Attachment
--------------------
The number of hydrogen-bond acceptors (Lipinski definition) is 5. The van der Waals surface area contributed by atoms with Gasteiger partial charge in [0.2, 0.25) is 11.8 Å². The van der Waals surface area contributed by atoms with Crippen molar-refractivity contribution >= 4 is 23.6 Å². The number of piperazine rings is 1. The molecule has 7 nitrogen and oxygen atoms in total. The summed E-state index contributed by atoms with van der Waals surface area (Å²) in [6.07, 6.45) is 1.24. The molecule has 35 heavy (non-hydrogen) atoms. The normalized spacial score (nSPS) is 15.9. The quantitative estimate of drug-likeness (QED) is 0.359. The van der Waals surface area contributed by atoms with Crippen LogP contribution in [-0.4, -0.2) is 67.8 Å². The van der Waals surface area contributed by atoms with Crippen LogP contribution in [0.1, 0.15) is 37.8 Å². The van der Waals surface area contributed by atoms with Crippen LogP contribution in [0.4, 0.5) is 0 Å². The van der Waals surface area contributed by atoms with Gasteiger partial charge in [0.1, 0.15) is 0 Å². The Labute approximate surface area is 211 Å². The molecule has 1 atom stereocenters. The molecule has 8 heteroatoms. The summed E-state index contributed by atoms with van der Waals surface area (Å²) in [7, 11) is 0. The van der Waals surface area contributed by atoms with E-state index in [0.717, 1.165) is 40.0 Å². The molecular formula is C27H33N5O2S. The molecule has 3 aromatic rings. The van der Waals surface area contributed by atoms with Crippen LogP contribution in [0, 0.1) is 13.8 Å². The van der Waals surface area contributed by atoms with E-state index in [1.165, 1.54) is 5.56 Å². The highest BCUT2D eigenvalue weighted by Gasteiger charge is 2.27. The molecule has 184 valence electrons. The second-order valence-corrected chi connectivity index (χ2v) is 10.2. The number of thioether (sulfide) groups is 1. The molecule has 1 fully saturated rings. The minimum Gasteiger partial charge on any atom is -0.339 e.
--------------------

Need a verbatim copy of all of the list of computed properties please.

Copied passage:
The number of hydrogen-bond acceptors (Lipinski definition) is 5. The van der Waals surface area contributed by atoms with Gasteiger partial charge in [0.2, 0.25) is 11.8 Å². The van der Waals surface area contributed by atoms with Crippen molar-refractivity contribution >= 4 is 23.6 Å². The number of piperazine rings is 1. The molecule has 7 nitrogen and oxygen atoms in total. The summed E-state index contributed by atoms with van der Waals surface area (Å²) in [6.07, 6.45) is 1.24. The molecule has 35 heavy (non-hydrogen) atoms. The normalized spacial score (nSPS) is 15.9. The quantitative estimate of drug-likeness (QED) is 0.359. The van der Waals surface area contributed by atoms with Crippen LogP contribution in [-0.4, -0.2) is 67.8 Å². The van der Waals surface area contributed by atoms with Crippen LogP contribution in [0.1, 0.15) is 37.8 Å². The van der Waals surface area contributed by atoms with Crippen LogP contribution in [0.4, 0.5) is 0 Å². The van der Waals surface area contributed by atoms with Gasteiger partial charge in [0.1, 0.15) is 0 Å². The Labute approximate surface area is 211 Å². The molecule has 1 atom stereocenters. The molecule has 8 heteroatoms. The summed E-state index contributed by atoms with van der Waals surface area (Å²) in [7, 11) is 0. The van der Waals surface area contributed by atoms with E-state index in [0.717, 1.165) is 40.0 Å². The molecular formula is C27H33N5O2S. The molecule has 3 aromatic rings. The van der Waals surface area contributed by atoms with Crippen LogP contribution in [0, 0.1) is 13.8 Å². The van der Waals surface area contributed by atoms with E-state index in [1.165, 1.54) is 5.56 Å². The highest BCUT2D eigenvalue weighted by Gasteiger charge is 2.27. The molecule has 184 valence electrons. The second-order valence-corrected chi connectivity index (χ2v) is 10.2. The number of thioether (sulfide) groups is 1. The molecule has 1 fully saturated rings. The minimum Gasteiger partial charge on any atom is -0.339 e.